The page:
Bo Gad Køhlert says that he has asked himself why students do not specifically call on his office in violation cases. He has no better explanation than that the problem is difficult for students to handle. It would imply an unpleasant confrontation with the person accused of doing something wrong.
“It could be an instructor, or it could be another student you have in your network, and this is something that makes it difficult to bring it out into the
The starting point for the student ambassador’s guidance is the university’s code of conduct. This is where it states what the university should do if a student experiences something sexually harassing and where a student can get help.
I can help the student to clarify their own situation in full confidentiality
Bo Gad Køhlert, student ambassador
“The code does not express anything specifically about sexual harassment, but it says something about threatening or harassing behaviour. If students experience it, or if they themselves exhibit threatening or harassing behavior, this code of conduct is applicable,” says Bo Gad Køhlert.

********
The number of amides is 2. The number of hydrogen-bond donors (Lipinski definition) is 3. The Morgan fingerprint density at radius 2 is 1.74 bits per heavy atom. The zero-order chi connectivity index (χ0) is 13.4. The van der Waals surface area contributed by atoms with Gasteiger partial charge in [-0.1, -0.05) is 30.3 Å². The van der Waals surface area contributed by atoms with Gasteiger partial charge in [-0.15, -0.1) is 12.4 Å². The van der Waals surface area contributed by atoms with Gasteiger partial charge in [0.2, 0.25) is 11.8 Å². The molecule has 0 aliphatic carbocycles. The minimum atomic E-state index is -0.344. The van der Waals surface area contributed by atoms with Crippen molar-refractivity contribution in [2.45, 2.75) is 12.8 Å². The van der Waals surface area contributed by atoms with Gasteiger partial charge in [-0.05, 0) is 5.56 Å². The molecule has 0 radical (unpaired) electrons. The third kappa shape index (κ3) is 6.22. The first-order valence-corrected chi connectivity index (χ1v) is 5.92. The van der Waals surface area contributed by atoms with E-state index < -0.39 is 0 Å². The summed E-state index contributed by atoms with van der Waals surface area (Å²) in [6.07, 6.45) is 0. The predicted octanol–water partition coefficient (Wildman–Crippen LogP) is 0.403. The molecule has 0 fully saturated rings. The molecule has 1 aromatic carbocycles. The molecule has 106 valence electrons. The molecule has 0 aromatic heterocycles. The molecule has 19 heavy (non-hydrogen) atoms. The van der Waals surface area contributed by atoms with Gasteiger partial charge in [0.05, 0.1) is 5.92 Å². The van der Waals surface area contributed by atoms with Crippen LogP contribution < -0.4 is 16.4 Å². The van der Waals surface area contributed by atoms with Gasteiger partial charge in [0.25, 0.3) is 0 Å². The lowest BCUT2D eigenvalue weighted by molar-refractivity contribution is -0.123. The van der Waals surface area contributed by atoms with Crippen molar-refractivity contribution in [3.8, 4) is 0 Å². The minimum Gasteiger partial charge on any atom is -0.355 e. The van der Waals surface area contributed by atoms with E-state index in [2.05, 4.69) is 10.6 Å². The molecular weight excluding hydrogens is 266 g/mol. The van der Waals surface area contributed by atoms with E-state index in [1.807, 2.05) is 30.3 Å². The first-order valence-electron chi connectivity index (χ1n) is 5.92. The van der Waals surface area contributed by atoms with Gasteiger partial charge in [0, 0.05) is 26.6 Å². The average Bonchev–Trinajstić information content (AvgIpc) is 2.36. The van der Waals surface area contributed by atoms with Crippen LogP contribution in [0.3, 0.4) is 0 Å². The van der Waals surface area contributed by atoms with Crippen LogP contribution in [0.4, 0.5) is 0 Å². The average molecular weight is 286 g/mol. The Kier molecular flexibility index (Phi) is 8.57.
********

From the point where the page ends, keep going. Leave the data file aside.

The code stipulates that students should act considerately towards fellow students.
“And this covers most of it,” says Bo Gad Køhlert.
The code only applies to students, but for staff at the University of Copenhagen, the staff policy states that “The University considers bullying, sexual harassment and abuse of all kinds – verbal, written, including electronic, physical, psychological – to be unacceptable.”
“I can help the student to clarify their own situation in full confidentiality. I usually ask what happened to find out what system of rules we are operating under, and then I speak calmly to the student about what they should do,” says Bo Gad Køhlert.
The student ambassador has however – in line with other employees at the University of Copenhagen – a duty to contact the police if something criminal appears to be going on.
The penalty for breaking the university’s code of conduct can in serious cases be expulsion from the university and a ban on ever returning. It is the rector who has the power to decide on this kind of sanction. Bo Gad Køhlert has no knowledge of cases of sexual harassment or violations where this has happened. But the public is not informed if rector takes the serious step of expelling a student.